The trials of life… a lizard and a terrapin

posted in: Amphibians-Reptiles, Fauna | 2

“Interesting behaviour that I saw and photographed earlier today at Tampines Eco Green…

“I love being out in nature. Weather was pretty lousy today and I visited Tampines EcoGreen in Singapore. The loop trail is around 2.2kms and the other loop a further 0.5km… I walked both twice, with the tripod, 600mm lens and a backpack. Birding was very slow as species were either perched high in bare trees to dry off after a downpour, or too far away to photograph. I saw pairs of coucal and koels, and a lone Brown Shrike at distance. The Oriental Dwarf Kingfisher did not put in an appearance 🙁 . Oh well.

MalayanWaterMonitor-terrapin [AdeHall]

“I spent around 45 minutes sitting very still next to a pond and an Asian Water Monitor (Varanus salvator) appeared. It wasn’t enormous but I’d estimate it at around 1.5 metres (4.5 feet), head to tail. Whilst sitting the monitor passed within 4 feet of where i was. I remained motionless, and watched. I photographed it ‘tasting its surroundings’ (above).

MalayanWaterMonitor-terrapin [AdeHall]

“I also photographed an animal that is not native to Singapore and has done well after introduction, albeit via unplanned introduction. This is the Red Eared Terrapin, aka Red Eared Slider (Trachemys scripta elegant).

MalayanWaterMonitor-terrapin [AdeHall]

“After a while the monitor had skirted the pool for food and it decided to leave for pastures greener. And then I noticed something strange. Just as the terrapin photographed here had chosen an old floating log to climb onto, a recently hatched terrapin decided to do the same. Except instead of choosing a floating log, it chose, mistakenly, the Water Monitor (above).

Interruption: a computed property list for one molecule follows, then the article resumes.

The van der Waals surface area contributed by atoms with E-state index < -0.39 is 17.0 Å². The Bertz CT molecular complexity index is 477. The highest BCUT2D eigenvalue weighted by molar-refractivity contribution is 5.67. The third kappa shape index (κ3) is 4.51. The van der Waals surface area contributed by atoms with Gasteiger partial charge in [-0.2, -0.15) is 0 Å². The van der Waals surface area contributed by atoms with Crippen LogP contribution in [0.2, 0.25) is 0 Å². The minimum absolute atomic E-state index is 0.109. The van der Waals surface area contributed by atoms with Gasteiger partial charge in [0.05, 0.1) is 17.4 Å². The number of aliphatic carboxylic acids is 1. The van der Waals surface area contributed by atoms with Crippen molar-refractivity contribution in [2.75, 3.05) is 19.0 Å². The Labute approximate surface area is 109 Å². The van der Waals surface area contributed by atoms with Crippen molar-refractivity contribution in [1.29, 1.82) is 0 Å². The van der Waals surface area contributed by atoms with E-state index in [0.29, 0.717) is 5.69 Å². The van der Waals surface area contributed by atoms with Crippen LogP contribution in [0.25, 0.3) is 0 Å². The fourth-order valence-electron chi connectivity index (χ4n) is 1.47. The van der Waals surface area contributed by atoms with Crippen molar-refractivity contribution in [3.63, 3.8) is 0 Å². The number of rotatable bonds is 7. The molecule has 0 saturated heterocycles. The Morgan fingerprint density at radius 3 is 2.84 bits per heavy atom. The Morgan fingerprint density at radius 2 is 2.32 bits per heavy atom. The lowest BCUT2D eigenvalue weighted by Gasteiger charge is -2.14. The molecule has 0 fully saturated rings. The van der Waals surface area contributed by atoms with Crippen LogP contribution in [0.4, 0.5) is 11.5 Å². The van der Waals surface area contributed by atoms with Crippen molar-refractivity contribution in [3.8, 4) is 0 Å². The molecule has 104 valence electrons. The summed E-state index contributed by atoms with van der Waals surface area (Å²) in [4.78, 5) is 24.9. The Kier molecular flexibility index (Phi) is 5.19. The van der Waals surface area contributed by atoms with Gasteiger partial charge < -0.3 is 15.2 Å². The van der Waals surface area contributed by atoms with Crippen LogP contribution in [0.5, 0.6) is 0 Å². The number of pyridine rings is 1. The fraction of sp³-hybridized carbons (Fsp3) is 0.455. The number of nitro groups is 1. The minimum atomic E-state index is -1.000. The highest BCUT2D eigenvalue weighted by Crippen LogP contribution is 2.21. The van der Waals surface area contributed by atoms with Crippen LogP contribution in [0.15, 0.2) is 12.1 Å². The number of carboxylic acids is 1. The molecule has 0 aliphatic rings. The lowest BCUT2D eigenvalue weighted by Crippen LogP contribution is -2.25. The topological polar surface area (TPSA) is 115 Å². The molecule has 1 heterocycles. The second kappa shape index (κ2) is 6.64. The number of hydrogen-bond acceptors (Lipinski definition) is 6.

MalayanWaterMonitor-terrapin [AdeHall]

“It took three steps before the monitor realised it had a passenger on its back. The monitor turned, grabbed the young terrapin and much to my surprise, proceeded to eat it (below two images).

MalayanWaterMonitor-terrapin [AdeHall]

“I would not have thought that the monitor could have penetrated the terrapin’s shell. It did not appear to do so and had some difficulty in getting the hapless terrapin from its throat to its stomach.

MalayanWaterMonitor-terrapin [AdeHall]

“Light levels were low and whilst not all shots in the sequence I took were clear, those few that are reproduced here at least share the story.

MalayanWaterMonitor-terrapin [AdeHall]

“Later pics show white and red round objects around the lizard’s snout… they are eggs from a water snail

“The trials of life indeed.”

Ade Hall
22nd October 2016

This post is a cooperative effort between Birds, Insects N Creatures Of Asia and BESG to bring the study of birds and their behavior through photography and videography to a wider audience.

2 Responses

  1. Am

    Very interesting! Can we confirm that water monitors do indeed eat terrapins? Are they part of their regular diet? Also, how do the monitor lizards digest the shell?

    Another thing that bugs me is how many terrapins there are these days in our canals and swamps. Just the other day I saw an adult-sized terrapin foraging in a canal near my place, and another day I saw another adult-sized terrapin swimming in the mangrove swamp leading to Pasir Ris beach. The ecological impact of these introduced terrapins needs to be closely studied as irresponsible pet owners seem to be releasing more and more of them into the wild.

  2. denise raskin

    My neighbor brought me a red eared slider and I thought to release in our arroyo until a little research showed this is worst thing to do. As they are aggressive eaters they leave little food for other turtle species.

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